Fall, it seems, has finally come. Temperatures (finally!) cooled enough in the Davidson area to make bonfires, pumpkin-flavored-everything, and reading under blankets feel warranted. The dip in degrees is reminds us, too, that Halloween is here.
Hunker down with every light in the house on and a hefty supply of candy for these five heart-stopingly terrifying reads:
1. The Vegetarian by Han King
When splintering, blood-soaked images start haunting her thoughts, Yeong-hye decides to purge her mind and renounce eating meat. In a country where societal mores are strictly obeyed, Yeong-hye's decision to embrace a more “plant-like” existence is a shocking act of subversion. And as her passive rebellion manifests in ever more extreme and frightening forms, scandal, abuse, and estrangement begin to send Yeong-hye spiraling deep into the spaces of her fantasy.
Layered and Kafka-esque, The Vegetarian is for you brainy folks who hope to be intellectually challenged as you're being petrified into a cowering, meatless mess.
2. White Is for Witching by Helen Oyeyemi
There’s something strange about the Silver family house in the closed-off town of Dover, England. Grand and cavernous with hidden passages and buried secrets, it’s been home to four generations of Silver women—Anna, Jennifer, Lily, and now Miranda, who has lived in the house with her twin brother, Eliot, ever since their father converted it to a bed-and-breakfast. The Silver women have always had a strong connection, a pull over one another that reaches across time and space, and when Lily, Miranda’s mother, passes away suddenly while on a trip abroad, Miranda begins suffering strange ailments.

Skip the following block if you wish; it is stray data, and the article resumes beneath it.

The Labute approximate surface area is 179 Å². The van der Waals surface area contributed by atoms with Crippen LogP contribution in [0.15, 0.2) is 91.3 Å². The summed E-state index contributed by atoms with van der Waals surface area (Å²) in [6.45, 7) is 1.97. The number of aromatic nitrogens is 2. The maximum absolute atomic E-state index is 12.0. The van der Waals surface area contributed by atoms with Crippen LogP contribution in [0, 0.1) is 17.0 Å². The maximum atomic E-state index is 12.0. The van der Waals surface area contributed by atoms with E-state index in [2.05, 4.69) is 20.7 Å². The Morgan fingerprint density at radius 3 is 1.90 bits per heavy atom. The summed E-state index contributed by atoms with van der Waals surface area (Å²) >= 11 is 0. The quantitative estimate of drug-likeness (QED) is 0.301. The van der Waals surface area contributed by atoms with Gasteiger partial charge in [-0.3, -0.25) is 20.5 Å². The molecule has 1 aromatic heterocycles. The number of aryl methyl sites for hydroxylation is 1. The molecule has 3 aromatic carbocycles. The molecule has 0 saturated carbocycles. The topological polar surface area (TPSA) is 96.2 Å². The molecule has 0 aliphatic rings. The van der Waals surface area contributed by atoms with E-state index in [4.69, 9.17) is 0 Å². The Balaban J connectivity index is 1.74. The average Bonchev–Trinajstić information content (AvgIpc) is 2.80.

At once an unforgettable mystery and a meditation on race, nationality, and family legacies, White is for Witching is a boldly original, terrifying, and elegant novel by a prodigious talent.
3. The Haunting of Hill House by Shirley Jackson
First published in 1959, Shirley Jackson's The Haunting of Hill House has been hailed as a perfect work of unnerving terror. It is the story of four seekers who arrive at a notorious pile called Hill House. At first, their stay seems destined to be merely a spooky encounter with inexplicable phenomena. But Hill House is gathering its powers—and soon it will choose one of them to make its own.
Hill Housecreated the essential blueprint for haunted house films. Best read with a teddy bear within reach, a life partner within earshot, and palette-cleansing humor essay collection on hand, this classic preserves the slow simmer of suspense better than any haunted house film or book since its publication.
4. The Shining by Stephen King
What would a horror list be without at least one tale from the twisted recesses of Stephen King's brain?
In The Shining, Jack Torrance's new job at the Overlook Hotel is the perfect chance for a fresh start. As the off-season caretaker at the atmospheric old hotel, he'll have plenty of time to spend reconnecting with his family and working on his writing. But as the harsh winter weather sets in, the idyllic location feels ever more remote...and more sinister. And the only one to notice the strange and terrible forces gathering around the Overlook is Danny Torrance, a uniquely gifted five-year-old.
5. Perfume by Patrick Suskind
In the slums of eighteenth-century France, the infant Jean-Baptiste Grenouille is born with one sublime gift - an absolute sense of smell. Grenouille becomes obsessed with capturing the smells of objects such as brass doorknobs and fresh-cut wood. Then, one day he catches a hint of a scent that will drive him on an ever-more-terrifying quest to create the "ultimate perfume" - the scent of a beautiful young virgin. Told with dazzling narrative brillance, Perfumeis a haunting tale of murder and sensual depravity.